The One That Got Away (American Dad!)

From Wikipedia, the free encyclopedia
Jump to: navigation, search
"The One That Got Away"
American Dad! episode
Episode no. Season 5
Episode 2
Directed by Tim Parsons
Written by Chris McKenna
Matt McKenna
Production code 3AJN16
Original air date October 5, 2008
Guest actors
Episode chronology
← Previous
"1600 Candles"
Next →
"One Little Word"
American Dad! (season 5)
List of American Dad! episodes

"The One That Got Away" is the second episode of the fifth season of the animated television series American Dad! It originally aired on Fox in the United States on October 5, 2008. In the episode, Roger's credit card is maxed out and he is certain it is identity theft. He vows revenge and discovers that a man named Sidney Huffman is responsible. When he is about to burn down Sidney's apartment, he realizes that Sidney is not who he seems to be. Meanwhile, the rest of the Smith family gets sucked into a game of Simon.

The episode was written by Chris and Matt McKenna and directed by Tim Parsons. It was the first episode to have a Roger-centric main story. The episode's story came from the writer's obsession with The Big Lebowski, and the original concept would include Jeff Lebowski being Roger's alter ego. "The One That Got Away" received positive reviews from critics and was viewed by 6.85 million viewers in its original airing. The episode features guest performances of Diane Delano, John DiMaggio and J.K. Simmons.

Plot[edit]

The episode begins with the family staging an intervention with Roger about his alcoholism. They also express concern that he may have an inferiority complex because he spends so much time in disguises. Roger dismisses their concerns, but shortly afterwards discovers that someone has maxed out his credit card. Vowing revenge, he discovers that one Sidney Huffman is responsible. Roger begins to destroy Sidney's life by ruining his employment and telling lies to Huffman's girlfriend Judy Panawits, resulting in her breaking off the relationship. He then sneaks into Sidney's apartment one night, and begins pouring fuel everywhere, intending to burn the apartment to the ground. However, just as he lights a match, Roger sees a photograph of Sidney and Judy, which shows that Sidney and Roger are the same person and Roger is shocked at the thought of one of his personas has taken on a life of his own.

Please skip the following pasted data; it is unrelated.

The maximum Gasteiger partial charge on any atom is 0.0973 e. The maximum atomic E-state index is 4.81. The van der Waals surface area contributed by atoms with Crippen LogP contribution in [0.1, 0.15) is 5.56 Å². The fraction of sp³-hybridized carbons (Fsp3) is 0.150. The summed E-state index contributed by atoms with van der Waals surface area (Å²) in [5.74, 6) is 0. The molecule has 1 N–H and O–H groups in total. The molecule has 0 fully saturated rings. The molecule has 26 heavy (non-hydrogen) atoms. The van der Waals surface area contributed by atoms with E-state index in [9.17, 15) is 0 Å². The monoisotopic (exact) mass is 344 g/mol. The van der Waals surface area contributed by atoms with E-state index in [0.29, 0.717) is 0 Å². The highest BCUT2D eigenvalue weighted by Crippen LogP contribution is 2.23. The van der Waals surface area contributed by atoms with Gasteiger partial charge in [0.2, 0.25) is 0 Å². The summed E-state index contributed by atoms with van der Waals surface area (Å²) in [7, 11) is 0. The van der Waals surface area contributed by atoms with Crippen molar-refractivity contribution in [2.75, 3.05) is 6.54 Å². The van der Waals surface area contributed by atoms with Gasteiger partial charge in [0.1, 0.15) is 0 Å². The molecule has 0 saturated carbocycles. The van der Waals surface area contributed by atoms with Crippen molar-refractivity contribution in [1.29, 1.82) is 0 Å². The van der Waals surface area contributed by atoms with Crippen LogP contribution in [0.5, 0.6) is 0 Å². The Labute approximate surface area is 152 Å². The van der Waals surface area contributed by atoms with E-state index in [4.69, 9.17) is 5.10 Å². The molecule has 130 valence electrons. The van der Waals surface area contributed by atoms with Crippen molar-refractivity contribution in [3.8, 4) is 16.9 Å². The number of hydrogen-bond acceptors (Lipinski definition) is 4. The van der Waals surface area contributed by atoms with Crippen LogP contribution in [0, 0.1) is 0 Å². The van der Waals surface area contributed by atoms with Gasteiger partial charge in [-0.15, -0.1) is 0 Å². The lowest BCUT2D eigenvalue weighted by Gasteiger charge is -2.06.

In a flashback from four days earlier, Sidney wakes up in bed feeling hungover, despite refraining from alcohol. He is shown to be a lovable, humble and polite Bible salesman, soon to be proposing to Judy. However over the next few days he discovers the trail of destruction that Roger has set for him. Calling Roger to beg him to stop, Sidney only encounters an abusive message, and realizes that Roger is not going to stop until he is done with Sidney.

The scene then returns to the point where Roger realized that he and Sidney were the same person. At this point a hitman, hired by Sidney, enters and attempts to kill Roger. Desperate, Roger locates Judy at her department store workplace, and admits to her that he is both Roger and Sidney together. While trying to determine what the password was to call off the hit, the hitman enters the store and takes aim at Roger again. Roger hides in a dressing room while the hitman threatens Judy. Glad of the distraction, Roger attempts to make an escape but is stopped when he is confronted by his Sidney personality in the mirror. The Sydney persona is adamant that his feelings are just as valid as Rogers, despite Roger's attempts to convince him otherwise by using a pair of black leather gloves they each had one part of. When Sydney points out that he bought those gloves the same day he met Judy, Roger suddenly remembers how this split-personality came about - it was part of a convoluted scheme to steal the gloves from Judy's department store. He spent $700 to buy a necklace as part of the plan to get the ten dollar pair of gloves. To do this he took out a credit card in the name of Sidney, which was the name the employees at the store knew him by. But after the theft was discovered and Judy was fired for it, Roger's guilt forced the personality split, causing him to live as "clean" Sidney through the daytime, and his normal self at night-times. Admitting all of this to Sidney, Roger accepts Sidney's suggestion that together they can bring out the best in each other. They embrace, and Sidney calls out the correct password (ironically called password1) to the hitman, stopping the hit. Roger then stabs Sidney in the back, causing the death of his persona. He confronts Judy, and decides to resume his relationship with her, but as Roger this time. The episode ends with them walking off together, hand in hand with Judy revealing she is a hermaphrodite.